const ROTATIONS = [
(0, 0, 0), (90, 0, 0), (180, 0, 0), (270, 0, 0),
(0, 90, 0), (90, 90, 0), (180, 90, 0), (270, 90, 0),
(0, 180, 0), (90, 180, 0), (180, 180, 0), (270, 180, 0),
(0, 270, 0), (90, 270, 0), (180, 270, 0), (270, 270, 0),
(0, 0, 90), (90, 0, 90), (180, 0, 90), (270, 0, 90),
(0, 0, 270), (90, 0, 270), (180, 0, 270), (270, 0, 270)
]
# Describes the unit vector for a 3D system
const Basis = NTuple{3, NTuple{3,Int}}
# Helper Functions -------------------------------------------------------------
# The formula to rotate a vector about the x axis in 3 dimensions:
# - x′ = x
# - y′ = y × cos(θ) - z × sin(θ)
# - z′ = y × sin(θ) + z × cos(θ)
rotabout_x(x, y, z, θ) = (x, y*COS[θ] - z*SIN[θ], y*SIN[θ] + z*COS[θ])
# The formula to rotate a vector about the y axis in 3 dimensions:
# - x′ = x × cos(θ) + z × sin(θ)
# - y′ = y
# - z′ = z × cos(θ) - x × sin(θ)
rotabout_y(x, y, z, θ) = (x*COS[θ] + z*SIN[θ], y, z*COS[θ] - x*SIN[θ])
# The formula to rotate a vector about the z axis in 3 dimensions:
# - x′ = x × cos(θ) - y × sin(θ)
# - y′ = x × sin(θ) + y × cos(θ)
# - z′ = z
rotabout_z(x, y, z, θ) = (x*COS[θ] - y*SIN[θ], x*SIN[θ] + y*COS[θ], z)
# Rotate a vector about the x, y, and z axes in sequence
function rotabout_xyz(x, y, z, xθ, yθ, zθ)
(x, y, z) = rotabout_x(x, y, z, xθ)
(x, y, z) = rotabout_y(x, y, z, yθ)
return rotabout_z(x, y, z, zθ)
end
# Pre-calculate the rotation matrices for each of the 24 possible Scanner
# facings. The unit vector for 'no rotation' is `standard` below. Each rotation
# matrix can be used to translate points from one scanner facing to another
# scanner facing.
const BASES = begin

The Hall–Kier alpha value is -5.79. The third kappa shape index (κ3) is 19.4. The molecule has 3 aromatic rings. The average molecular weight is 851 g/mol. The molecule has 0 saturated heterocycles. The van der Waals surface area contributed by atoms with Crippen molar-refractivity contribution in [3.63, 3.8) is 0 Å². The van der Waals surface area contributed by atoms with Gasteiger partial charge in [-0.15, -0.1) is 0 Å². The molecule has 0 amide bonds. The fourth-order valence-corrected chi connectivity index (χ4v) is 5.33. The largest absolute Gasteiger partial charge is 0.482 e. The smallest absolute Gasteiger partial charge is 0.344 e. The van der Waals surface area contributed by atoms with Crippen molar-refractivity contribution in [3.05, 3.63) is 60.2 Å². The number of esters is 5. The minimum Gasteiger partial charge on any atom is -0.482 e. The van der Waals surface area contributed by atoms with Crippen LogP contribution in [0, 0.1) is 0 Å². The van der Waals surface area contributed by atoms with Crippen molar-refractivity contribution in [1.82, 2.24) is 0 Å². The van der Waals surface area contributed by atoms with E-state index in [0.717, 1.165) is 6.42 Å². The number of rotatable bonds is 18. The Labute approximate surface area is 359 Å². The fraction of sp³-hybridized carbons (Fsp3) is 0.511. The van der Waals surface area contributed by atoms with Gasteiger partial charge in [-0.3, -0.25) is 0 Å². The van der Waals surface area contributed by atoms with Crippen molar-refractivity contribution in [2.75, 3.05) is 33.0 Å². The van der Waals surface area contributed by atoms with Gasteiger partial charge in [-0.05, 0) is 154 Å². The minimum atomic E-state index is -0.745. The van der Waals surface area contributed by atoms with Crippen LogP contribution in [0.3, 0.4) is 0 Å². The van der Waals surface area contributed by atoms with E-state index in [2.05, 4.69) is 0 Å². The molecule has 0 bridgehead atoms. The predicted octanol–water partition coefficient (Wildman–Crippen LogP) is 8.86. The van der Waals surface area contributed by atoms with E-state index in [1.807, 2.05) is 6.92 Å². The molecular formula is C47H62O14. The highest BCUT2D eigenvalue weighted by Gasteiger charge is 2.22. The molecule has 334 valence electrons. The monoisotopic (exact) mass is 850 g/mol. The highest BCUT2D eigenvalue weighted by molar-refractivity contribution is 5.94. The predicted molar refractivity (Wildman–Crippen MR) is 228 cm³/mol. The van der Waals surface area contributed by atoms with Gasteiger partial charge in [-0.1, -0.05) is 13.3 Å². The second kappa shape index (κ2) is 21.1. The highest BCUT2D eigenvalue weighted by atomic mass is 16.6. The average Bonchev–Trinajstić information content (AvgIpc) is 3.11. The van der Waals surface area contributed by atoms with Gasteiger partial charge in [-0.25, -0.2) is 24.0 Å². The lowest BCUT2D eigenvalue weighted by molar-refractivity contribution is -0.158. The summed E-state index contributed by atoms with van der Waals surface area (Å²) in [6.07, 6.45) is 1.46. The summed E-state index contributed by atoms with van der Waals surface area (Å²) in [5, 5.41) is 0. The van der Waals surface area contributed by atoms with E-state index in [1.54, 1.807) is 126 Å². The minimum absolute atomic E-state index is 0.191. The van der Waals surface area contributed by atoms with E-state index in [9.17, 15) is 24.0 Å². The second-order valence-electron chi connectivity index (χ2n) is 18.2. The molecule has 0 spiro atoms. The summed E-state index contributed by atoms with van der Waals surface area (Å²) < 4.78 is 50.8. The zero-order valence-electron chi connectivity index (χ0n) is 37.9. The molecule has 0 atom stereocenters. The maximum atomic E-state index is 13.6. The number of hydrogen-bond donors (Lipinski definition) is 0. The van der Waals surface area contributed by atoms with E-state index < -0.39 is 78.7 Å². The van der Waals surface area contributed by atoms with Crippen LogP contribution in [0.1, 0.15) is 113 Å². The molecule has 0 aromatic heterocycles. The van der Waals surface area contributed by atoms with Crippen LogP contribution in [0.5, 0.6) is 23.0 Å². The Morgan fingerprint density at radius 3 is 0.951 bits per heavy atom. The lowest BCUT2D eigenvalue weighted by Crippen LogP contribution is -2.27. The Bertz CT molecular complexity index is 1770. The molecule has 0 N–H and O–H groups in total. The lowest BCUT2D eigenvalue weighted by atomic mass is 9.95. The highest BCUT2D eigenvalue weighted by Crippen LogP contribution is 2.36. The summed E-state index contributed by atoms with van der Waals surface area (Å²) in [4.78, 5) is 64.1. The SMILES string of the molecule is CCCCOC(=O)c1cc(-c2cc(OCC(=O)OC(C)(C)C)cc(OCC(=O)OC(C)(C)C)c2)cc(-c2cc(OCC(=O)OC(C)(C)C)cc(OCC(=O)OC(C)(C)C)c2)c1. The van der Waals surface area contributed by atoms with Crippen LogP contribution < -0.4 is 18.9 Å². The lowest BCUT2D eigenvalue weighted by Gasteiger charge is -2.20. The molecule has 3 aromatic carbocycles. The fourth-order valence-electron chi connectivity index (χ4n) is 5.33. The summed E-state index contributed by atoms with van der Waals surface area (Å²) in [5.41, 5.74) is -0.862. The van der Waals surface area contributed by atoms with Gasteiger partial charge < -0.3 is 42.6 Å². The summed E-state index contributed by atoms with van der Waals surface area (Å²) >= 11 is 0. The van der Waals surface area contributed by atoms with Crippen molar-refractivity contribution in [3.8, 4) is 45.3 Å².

standard = ((1,0,0), (0,1,0), (0,0,1))
(sx, sy, sz) = standard
unitvectors = []
for rotation in ROTATIONS
unitvector = (
rotabout_xyz(sx..., rotation...),
rotabout_xyz(sy..., rotation...),
rotabout_xyz(sz..., rotation...),
)
push!(unitvectors, unitvector)
end
unitvectors
end
# Translate the location of a given beacon using another basis vector. This is
# basically just a matrix right multiply:
# https://cseweb.ucsd.edu/classes/wi18/cse167-a/lec3.pdf
function translate(beacon::Beacon, basis::Basis)
(bx1, by1, bz1) = basis[1]
(bx2, by2, bz2) = basis[2]
(bx3, by3, bz3) = basis[3]
(x, y, z) = beacon
newx = x*bx1 + y*by1 + z*bz1
newy = x*bx2 + y*by2 + z*bz2
newz = x*bx3 + y*by3 + z*bz3
return (newx, newy, newz)
end
# Translate all the beacon locations for one scanner to what their locations
# would be if the scanner had a different facing.
function translate(scanner::Scanner, basis::Basis)
return Set(translate(beacon, basis) for beacon in scanner)
end
# Identify the beacons detected in common between two scanners. This is a pretty
# intensive process:
# - For each possible scanner facing...
# - Translate all the `Beacon`s for Scanner `b` to the given facing
# - For each combination of a `Beacon` detected by Scanner `a` and a `Beacon`
# detected by Scanner `b`...
# - Calculate the distance between the `Beacon` from `a` and the `Beacon`
# from `b`, called `offset`
# - Add the `offset` to all the `Beacon` locations from Scanner `b`
# - Check how many of the offset Beacons from Scanner `b` are matched by a
# Beacon detected by Scanner `a`
# - If 12 or more beacon locations match, then we have determined the
# relative location of Scanner `b` from Scanner `a`
function incommon(a::Scanner, b::Scanner)
for basis in BASES
translated_b = translate(b, basis)
for (a_beacon, b_beacon) in Iterators.product(a, translated_b)
offset = a_beacon .- b_beacon
shifted_b = Set(beacon .+ offset for beacon in translated_b)